Medicine is supposed to be a field of work for compassionate people. The idea behind medical care is that doctors, nurses and other medical professionals can come to understand the nature of a malady a patient reports and help them address it. Unfortunately, the success of medical treatment is often directly tied to both the competency and biases of the doctor providing care.
Many unacknowledged internal issues, including a bias against obese adults or women, can impact the kind of care that a patient receives. When a doctor’s biases impact patient care, the end result can be unnecessary suffering or a failure to diagnose a condition in a timely manner. Women are at increased risk of having a doctor ignore symptoms, especially pain.
Believe it or not, women are actually much less likely than men to receive adequate care for chronic pain conditions. Doctors often do not take self-reported symptoms from women seriously, leaving them at risk for worsening conditions. For some issues, like certain cancers, pain may be the only warning sign. When doctors choose to ignore that pain, the patient can end up with a worse prognosis as a result.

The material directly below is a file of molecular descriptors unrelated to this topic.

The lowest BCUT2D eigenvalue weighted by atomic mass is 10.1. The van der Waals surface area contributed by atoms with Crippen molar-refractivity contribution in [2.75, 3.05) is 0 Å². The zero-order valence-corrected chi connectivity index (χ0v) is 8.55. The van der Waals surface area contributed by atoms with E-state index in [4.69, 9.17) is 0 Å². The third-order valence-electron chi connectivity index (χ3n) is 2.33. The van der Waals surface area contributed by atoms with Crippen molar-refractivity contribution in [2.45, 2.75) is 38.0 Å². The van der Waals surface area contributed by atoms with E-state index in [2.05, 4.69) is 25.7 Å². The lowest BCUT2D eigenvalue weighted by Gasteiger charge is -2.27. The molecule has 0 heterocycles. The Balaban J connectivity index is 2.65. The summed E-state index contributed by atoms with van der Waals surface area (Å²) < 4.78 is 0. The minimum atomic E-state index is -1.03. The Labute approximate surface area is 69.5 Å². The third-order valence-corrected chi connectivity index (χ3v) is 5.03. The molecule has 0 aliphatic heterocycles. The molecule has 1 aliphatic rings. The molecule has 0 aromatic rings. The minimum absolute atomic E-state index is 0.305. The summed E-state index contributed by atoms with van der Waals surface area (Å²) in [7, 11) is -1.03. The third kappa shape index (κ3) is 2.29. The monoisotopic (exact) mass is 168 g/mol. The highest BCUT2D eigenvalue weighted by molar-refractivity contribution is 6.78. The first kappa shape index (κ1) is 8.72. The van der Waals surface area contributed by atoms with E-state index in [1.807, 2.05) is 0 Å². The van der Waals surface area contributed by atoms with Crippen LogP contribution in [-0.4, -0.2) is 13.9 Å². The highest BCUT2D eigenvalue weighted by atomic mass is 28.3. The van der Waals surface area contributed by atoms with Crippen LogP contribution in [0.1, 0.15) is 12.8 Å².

Even when the source of the pain is well-known, such as coronary bypass surgery, doctors are half as likely to prescribe painkillers to women patients when compared with men who have undergone the same procedure. Women are not only less likely to receive pain relief, they have to wait longer for it.
Women with acute abdominal pain, a potentially deadly symptom, wait 65 minutes for pain relief, while men reporting the same symptoms only wait 49 minutes. In the case of heart attacks, a 2000 study found that women are seven times less likely to receive an accurate diagnosis and prompt treatment during a heart attack. Doctors don’t take the pain or symptoms reported by women to heart, which can negatively impact the health care they receive.
Having a doctor fail to address reported symptoms is a serious concern, especially in the case of extreme and life-threatening medical events, like heart attacks. Any patient who believes that their delay in diagnosis was a result of a doctor’s bias may have grounds for seeking compensation for their misdiagnosis under medical malpractice laws.
Until more medical professionals end up dealing with serious consequences for their biases and prejudices, they will continue to allow their inaccurate view of other humans impact how they practice medicine. Creating real, financial consequences for discrimination in the medical field is one of the best possible deterrents. If you believe that gender bias played a role in a potential medical malpractice case, you need to take steps to stand up for yourself.